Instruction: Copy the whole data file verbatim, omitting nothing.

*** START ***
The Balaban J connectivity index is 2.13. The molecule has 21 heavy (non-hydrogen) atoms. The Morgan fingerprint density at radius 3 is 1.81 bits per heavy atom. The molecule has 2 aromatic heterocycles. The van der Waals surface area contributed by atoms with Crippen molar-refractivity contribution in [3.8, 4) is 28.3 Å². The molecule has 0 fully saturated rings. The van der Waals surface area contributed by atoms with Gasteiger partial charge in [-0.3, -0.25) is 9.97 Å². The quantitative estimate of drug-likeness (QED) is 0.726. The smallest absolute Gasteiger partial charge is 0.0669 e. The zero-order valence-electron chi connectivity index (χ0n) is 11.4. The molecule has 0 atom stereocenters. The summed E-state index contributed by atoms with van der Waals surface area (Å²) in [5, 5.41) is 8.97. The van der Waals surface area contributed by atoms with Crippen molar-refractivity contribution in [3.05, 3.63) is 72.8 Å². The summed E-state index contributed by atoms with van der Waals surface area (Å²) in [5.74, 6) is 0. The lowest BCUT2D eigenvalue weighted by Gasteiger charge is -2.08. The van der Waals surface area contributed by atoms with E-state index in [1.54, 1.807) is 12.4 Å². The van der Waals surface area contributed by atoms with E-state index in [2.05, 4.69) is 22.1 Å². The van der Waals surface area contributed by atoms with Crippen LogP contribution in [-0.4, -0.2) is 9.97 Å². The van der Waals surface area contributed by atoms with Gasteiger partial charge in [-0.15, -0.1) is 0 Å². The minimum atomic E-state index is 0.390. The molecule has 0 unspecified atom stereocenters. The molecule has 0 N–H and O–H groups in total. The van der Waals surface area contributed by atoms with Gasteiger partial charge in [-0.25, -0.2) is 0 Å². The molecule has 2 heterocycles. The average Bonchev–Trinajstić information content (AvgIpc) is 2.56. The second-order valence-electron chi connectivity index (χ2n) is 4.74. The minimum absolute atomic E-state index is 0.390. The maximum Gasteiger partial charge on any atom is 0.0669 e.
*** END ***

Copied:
The Balaban J connectivity index is 2.13. The molecule has 21 heavy (non-hydrogen) atoms. The Morgan fingerprint density at radius 3 is 1.81 bits per heavy atom. The molecule has 2 aromatic heterocycles. The van der Waals surface area contributed by atoms with Crippen molar-refractivity contribution in [3.8, 4) is 28.3 Å². The molecule has 0 fully saturated rings. The van der Waals surface area contributed by atoms with Gasteiger partial charge in [-0.3, -0.25) is 9.97 Å². The quantitative estimate of drug-likeness (QED) is 0.726. The smallest absolute Gasteiger partial charge is 0.0669 e. The zero-order valence-electron chi connectivity index (χ0n) is 11.4. The molecule has 0 atom stereocenters. The summed E-state index contributed by atoms with van der Waals surface area (Å²) in [5, 5.41) is 8.97. The van der Waals surface area contributed by atoms with Crippen molar-refractivity contribution in [3.05, 3.63) is 72.8 Å². The summed E-state index contributed by atoms with van der Waals surface area (Å²) in [5.74, 6) is 0. The lowest BCUT2D eigenvalue weighted by Gasteiger charge is -2.08. The van der Waals surface area contributed by atoms with E-state index in [1.54, 1.807) is 12.4 Å². The van der Waals surface area contributed by atoms with E-state index in [2.05, 4.69) is 22.1 Å². The van der Waals surface area contributed by atoms with Crippen LogP contribution in [-0.4, -0.2) is 9.97 Å². The van der Waals surface area contributed by atoms with Gasteiger partial charge in [-0.15, -0.1) is 0 Å². The minimum atomic E-state index is 0.390. The molecule has 0 unspecified atom stereocenters. The molecule has 0 N–H and O–H groups in total. The van der Waals surface area contributed by atoms with Gasteiger partial charge in [-0.25, -0.2) is 0 Å². The molecule has 2 heterocycles. The average Bonchev–Trinajstić information content (AvgIpc) is 2.56. The second-order valence-electron chi connectivity index (χ2n) is 4.74. The minimum absolute atomic E-state index is 0.390. The maximum Gasteiger partial charge on any atom is 0.0669 e.